Playable Bodies: Dance Games and Intimate Media (Hardback)Kiri Miller (author)
Hardback 256 Pages / Published: 27/04/2017
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Playable Bodies investigates what happens when machines teach humans to dance. Dance video games work as engines of humor, shame, trust, and intimacy, urging players to dance like nobody's watching-while being tracked by motion-sensing interfaces in their living rooms. The chart-topping dance game franchises Just Dance and Dance Central transform players' experiences of popular music, invite experimentation with gendered and racialized movement styles, and present new possibilities for teaching, learning, and archiving choreography. Author Kiri Miller shows how these games teach players to regard their own bodies as both interfaces and avatars, and how a convergence of choreography and programming code is driving a new wave of full-body virtual-reality media experiences. Drawing on five years of ethnographic research with players, game designers, and choreographers, Playable Bodies situates dance games in a media ecology that includes the larger game industry, viral music videos, reality TV competitions, marketing campaigns, consumer reviews, social media discourse, and emerging surveillance technologies. Miller tracks the circulation of dance gameplay and related "body projects" across media platforms to reveal how dance games function as "intimate media," configuring new relationships among humans, interfaces, music and dance repertoires, and social media practices.
Publisher: Oxford University Press
Number of pages: 256
Weight: 552 g
Dimensions: 238 x 163 x 20 mm
"Playable Bodies is a rigorous, innovative, beautifully written investigation of the relationship between dance, music, and the body in digital play. In addition to engaging, close analyses that are attuned to the interplay between affect, sociality, and technology, the book offers an invaluable model for digital ethnography. Whether or not you've played Dance Central or Just Dance you will learn something: about dance, about the body, about communities of practice, and about the social, aesthetic lives of the digital. Kiri Miller's DIY/DIA methodology alone is worth the price of the book."--Judith Hamera, author of Dancing Communities: Performance, Difference and Connection in the Global City and Professor of Dance at Princeton University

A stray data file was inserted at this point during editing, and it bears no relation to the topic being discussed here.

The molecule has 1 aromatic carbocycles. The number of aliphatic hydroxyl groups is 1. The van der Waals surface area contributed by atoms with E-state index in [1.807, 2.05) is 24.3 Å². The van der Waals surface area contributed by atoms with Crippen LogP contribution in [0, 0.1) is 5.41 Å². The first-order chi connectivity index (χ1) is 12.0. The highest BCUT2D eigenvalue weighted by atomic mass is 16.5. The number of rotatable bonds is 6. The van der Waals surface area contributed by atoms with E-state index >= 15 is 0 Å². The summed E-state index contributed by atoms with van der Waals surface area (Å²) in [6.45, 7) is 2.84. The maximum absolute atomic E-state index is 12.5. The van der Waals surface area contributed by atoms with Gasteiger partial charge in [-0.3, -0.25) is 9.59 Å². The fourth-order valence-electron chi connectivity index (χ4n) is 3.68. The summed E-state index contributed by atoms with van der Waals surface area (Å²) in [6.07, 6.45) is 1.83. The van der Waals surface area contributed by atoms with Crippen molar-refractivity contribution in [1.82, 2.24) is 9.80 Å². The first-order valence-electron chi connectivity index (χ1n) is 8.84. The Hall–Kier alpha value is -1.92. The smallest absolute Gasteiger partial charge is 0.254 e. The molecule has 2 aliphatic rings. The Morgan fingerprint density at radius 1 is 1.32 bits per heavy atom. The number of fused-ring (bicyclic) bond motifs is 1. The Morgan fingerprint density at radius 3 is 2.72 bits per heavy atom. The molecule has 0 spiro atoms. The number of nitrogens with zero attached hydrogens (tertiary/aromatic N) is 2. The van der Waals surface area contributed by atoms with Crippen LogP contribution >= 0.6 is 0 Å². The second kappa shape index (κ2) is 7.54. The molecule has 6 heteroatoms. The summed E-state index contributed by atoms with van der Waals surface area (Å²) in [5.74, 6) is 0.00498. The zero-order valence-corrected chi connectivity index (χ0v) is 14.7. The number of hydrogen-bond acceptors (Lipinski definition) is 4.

"Kiri Miller uses dance games to ask big questions about bodies, music, and new media. At the intersection of game studies, ethnomusicology, and dance, this book is all at once a study of an industry, an investigation of new media phenomena, and an ethnography of a culture that is at once online and embodied. For all its transdisciplinary breadth, Playable Bodies is a lucid, cogent, and definitive analysis of dance games-and where all video games may be headed."--Jonathan Sterne, author of MP3: The Meaning of a Format
"I recommend Playable Bodies to anyone looking for a solid model of virtual ethnography, which values one's interaction with technology as a complex embodied experience" --Mara Mandradjieff, DRJ
"This insightful analysis asks the reader to consider dance video games such as Just Dance and Dance Central as forms of 'intimate media.' Miller (music, Brown Univ.) argues that experiencing dance through video games is a way to 'cultivate new techniques of moving, listening, seeing and being seen, ' given that players/dancers learn through the machine and then publish their dances through media, which allows their audience to respond. This circle creates a unique feedback loop that Miller analyzes through participant observation, interviews with players and game designers, analysis of game-related materials on the web (provided by game companies and many forms of player-generated content), and other sources." --E. Bertozzi, Quinnipiac University, Choice
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